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With the ongoing pandemic, concerns about getting sick with Covid-19 are top-of-mind. But many people are also experiencing their own health challenges as they face closed doctor’s offices and difficulty getting needed medications.

According to a survey by data analytics company Evidation Health, a third of people said they had cancelled or were unable to get appointments in the last two weeks. Another 7% of respondents said they had been unable to obtain their prescriptions, or that they been attempting to make their current supply of medication last longer.

A survey conducted by Evidation between March 31 and April 8 showed 7% of people had difficulty getting their prescriptions.

With some health conditions, patients reported more difficulties getting the medications they needed. 18% of respondents with rheumatoid arthritis and 13% with type 2 diabetes having difficulty getting their prescriptions. Hydroxychloroquine, one of the drugs that recently got emergency approval from the FDA to treat Covid-19, is also used to treat arthritis and lupus.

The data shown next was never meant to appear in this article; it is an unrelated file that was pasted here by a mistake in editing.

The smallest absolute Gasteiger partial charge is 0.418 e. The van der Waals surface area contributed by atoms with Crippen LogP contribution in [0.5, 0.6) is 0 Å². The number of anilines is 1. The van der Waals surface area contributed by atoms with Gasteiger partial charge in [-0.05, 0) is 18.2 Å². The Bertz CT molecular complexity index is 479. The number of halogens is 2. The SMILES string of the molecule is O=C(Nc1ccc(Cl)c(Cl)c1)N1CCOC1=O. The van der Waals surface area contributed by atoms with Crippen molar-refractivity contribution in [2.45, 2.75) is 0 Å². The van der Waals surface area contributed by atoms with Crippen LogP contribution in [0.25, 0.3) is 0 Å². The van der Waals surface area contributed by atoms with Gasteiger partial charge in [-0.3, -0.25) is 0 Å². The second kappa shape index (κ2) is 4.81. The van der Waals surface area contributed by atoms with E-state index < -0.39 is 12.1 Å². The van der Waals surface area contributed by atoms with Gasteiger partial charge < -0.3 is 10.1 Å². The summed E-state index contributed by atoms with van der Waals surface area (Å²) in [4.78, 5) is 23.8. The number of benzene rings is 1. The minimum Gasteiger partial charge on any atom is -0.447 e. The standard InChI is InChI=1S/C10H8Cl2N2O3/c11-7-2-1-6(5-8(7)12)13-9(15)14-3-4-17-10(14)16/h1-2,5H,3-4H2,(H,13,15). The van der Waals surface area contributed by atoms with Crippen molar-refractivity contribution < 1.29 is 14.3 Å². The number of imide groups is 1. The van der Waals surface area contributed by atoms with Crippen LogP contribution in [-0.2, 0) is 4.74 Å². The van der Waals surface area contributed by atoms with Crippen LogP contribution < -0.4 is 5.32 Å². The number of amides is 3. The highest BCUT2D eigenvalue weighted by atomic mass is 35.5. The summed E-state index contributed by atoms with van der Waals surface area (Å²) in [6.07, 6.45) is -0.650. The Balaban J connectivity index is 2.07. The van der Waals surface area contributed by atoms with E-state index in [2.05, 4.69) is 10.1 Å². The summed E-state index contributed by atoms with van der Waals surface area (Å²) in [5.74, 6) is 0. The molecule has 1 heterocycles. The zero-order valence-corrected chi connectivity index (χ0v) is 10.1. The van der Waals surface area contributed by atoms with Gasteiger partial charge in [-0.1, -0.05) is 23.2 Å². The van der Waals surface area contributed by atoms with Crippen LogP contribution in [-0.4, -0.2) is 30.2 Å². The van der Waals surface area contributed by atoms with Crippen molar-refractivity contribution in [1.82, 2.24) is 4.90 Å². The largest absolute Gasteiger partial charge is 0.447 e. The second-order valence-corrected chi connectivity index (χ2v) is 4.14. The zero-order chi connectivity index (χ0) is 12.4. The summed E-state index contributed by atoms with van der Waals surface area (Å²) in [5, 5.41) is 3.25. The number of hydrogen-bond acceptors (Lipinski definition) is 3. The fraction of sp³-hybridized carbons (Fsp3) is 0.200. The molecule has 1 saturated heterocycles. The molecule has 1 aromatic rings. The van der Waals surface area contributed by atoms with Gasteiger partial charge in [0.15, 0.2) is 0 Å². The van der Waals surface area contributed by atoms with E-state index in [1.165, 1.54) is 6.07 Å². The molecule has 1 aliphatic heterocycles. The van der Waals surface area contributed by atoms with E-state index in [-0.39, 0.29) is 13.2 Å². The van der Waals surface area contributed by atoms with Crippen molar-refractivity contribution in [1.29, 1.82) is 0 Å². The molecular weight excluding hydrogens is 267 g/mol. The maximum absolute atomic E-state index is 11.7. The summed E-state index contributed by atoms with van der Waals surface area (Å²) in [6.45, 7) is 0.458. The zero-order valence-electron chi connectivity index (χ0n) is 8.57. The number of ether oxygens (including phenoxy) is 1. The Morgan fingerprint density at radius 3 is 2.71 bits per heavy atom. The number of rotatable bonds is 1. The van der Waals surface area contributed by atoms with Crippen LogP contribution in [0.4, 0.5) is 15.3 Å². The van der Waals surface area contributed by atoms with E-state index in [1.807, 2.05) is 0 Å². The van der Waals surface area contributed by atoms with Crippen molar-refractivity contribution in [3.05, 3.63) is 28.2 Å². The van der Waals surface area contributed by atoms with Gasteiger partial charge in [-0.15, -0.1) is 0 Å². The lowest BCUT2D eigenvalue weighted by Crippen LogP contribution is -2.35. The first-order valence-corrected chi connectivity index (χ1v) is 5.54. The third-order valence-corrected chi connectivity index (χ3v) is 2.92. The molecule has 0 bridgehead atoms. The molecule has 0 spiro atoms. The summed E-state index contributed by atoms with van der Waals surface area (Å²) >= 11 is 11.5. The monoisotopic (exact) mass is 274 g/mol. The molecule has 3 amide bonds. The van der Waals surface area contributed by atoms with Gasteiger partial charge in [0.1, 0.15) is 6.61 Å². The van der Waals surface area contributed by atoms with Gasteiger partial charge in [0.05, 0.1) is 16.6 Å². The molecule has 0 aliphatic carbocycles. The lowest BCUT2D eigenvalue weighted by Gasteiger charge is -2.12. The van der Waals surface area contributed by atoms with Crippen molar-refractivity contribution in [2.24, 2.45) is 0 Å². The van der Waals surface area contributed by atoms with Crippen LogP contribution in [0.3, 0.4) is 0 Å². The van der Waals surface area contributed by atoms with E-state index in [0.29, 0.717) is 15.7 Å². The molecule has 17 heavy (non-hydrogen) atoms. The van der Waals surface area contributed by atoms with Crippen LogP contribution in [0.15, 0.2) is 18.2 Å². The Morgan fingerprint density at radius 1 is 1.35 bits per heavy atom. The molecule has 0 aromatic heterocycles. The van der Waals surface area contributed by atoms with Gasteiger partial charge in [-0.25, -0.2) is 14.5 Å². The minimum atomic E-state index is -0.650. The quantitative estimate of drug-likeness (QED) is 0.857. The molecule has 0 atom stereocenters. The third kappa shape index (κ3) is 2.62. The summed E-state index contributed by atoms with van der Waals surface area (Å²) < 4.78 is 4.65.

The results are based on responses from more than 88,000 people who accessed the survey through Evidation’s Achievement app, which rewards people for sharing step counts from wearable devices, sleep data and taking surveys. Evidation’s technology is also used with other virtual studies, such as Johnson & Johnson’s Heartline study, which tracks if earlier detection of atrial fibrillation using the Apple Watch can improve health outcomes.

The survey also had some interesting findings when it came to telehealth. For those who reported cancelled in-person appointments, 39% of them used some form of telemedicine. The remaining 60% didn’t try to get another appointment online.

60% of people who had an in-person appointment cancelled did not seek a telehealth appointment, according to a survey conducted by Evidation.

A small portion of surveyed patients said that they were so worried about Covid-19, that they would avoid going to the clinic or emergency room for needed care not related to the virus. 42% of respondents said they were worried or very worried, while 10% said they were so concerned that they would avoid seeking care.

Photo credit: Warchi, Getty Images

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